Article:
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Open Access research with a European policy impact...

The Strathprints institutional repository is a digital archive of University of Strathclyde's Open Access research outputs. Strathprints provides access to thousands of Open Access research papers by Strathclyde researchers, including by researchers from the European Policies Research Centre (EPRC).

EPRC is a leading institute in Europe for comparative research on public policy, with a particular focus on regional development policies. Spanning 30 European countries, EPRC research programmes have a strong emphasis on applied research and knowledge exchange, including the provision of policy advice to EU institutions and national and sub-national government authorities throughout Europe.

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Effect of ankle-foot orthoses on gait biomechanics of early stroke patients

Papi, Enrica and Solomonidis, Stephanos and Bowers, Roy and Rowe, Philip (2013) Effect of ankle-foot orthoses on gait biomechanics of early stroke patients. In: ISPO 2013 World Congress, 2013-02-04 - 2013-02-07, HICC.

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Abstract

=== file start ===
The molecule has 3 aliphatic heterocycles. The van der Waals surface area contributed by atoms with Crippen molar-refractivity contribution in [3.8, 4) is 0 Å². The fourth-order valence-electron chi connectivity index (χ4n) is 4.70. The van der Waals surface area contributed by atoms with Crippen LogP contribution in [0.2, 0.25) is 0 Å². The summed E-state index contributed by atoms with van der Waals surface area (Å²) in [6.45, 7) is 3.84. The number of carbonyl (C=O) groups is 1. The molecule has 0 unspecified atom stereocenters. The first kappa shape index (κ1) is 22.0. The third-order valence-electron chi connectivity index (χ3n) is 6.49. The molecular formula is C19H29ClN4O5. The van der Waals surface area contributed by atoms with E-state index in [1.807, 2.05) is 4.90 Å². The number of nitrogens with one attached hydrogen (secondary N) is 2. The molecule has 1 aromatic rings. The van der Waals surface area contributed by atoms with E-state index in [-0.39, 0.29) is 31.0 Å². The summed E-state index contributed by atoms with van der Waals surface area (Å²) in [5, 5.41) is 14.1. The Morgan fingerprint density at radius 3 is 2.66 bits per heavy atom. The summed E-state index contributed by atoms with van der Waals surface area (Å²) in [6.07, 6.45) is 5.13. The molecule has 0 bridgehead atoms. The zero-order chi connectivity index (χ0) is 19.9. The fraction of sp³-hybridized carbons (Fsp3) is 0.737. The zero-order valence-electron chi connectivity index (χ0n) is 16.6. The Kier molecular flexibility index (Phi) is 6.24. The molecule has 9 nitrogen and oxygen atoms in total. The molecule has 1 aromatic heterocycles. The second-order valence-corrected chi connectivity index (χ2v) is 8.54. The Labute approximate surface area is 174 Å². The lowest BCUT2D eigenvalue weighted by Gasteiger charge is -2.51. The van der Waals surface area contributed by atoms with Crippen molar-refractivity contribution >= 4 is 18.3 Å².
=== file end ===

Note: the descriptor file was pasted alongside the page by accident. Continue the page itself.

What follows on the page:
The aim of stroke rehabilitation is to allow the patient to regain an efficient walking ability. Ankle foot orthoses (AFOs) are nowadays commonly prescribed for this purpose. However, research backed evidence is necessary to determine the best rehabilitation practice and better understand the interaction between AFO and patient capability during gait. The aim of this study was to investigate the effect of polypropylene solid AFOs on gait biomechanics of early stroke survivors. Three patients, affected by stroke within 2 months from onset, were recruited. 3-D analysis of kinematic outcomes at the pelvis and lower limb joints was pursued at various times during their rehabilitation for a period up to six months. Walking kinematics with and without AFO were compared. For one patient, the contribution of the orthosis to the ankle dorsi/plantarflexion support moment was also quantified, by means of an instrumented AFO. Influence of the AFO at the ankle, knee and hip was found in all three anatomical planes, with main effects visible in the sagittal plane. The AFO allowed the patient to contact the ground with the heel and safely swing the leg forward reducing toe drag and risk of stumbling. The sound leg also gained benefits from AFO use, demonstrating improved joint kinematics as a result of improved stability in the hemiplegic leg. The AFO contributed to the net ankle moment by providing assistance to the dorsiflexor muscles during the first half of stance phase. Although this study was limited to three case studies it provides valuable information with regards to the use of AFO in stroke rehabilitation and should encourage the conduction of research in this field.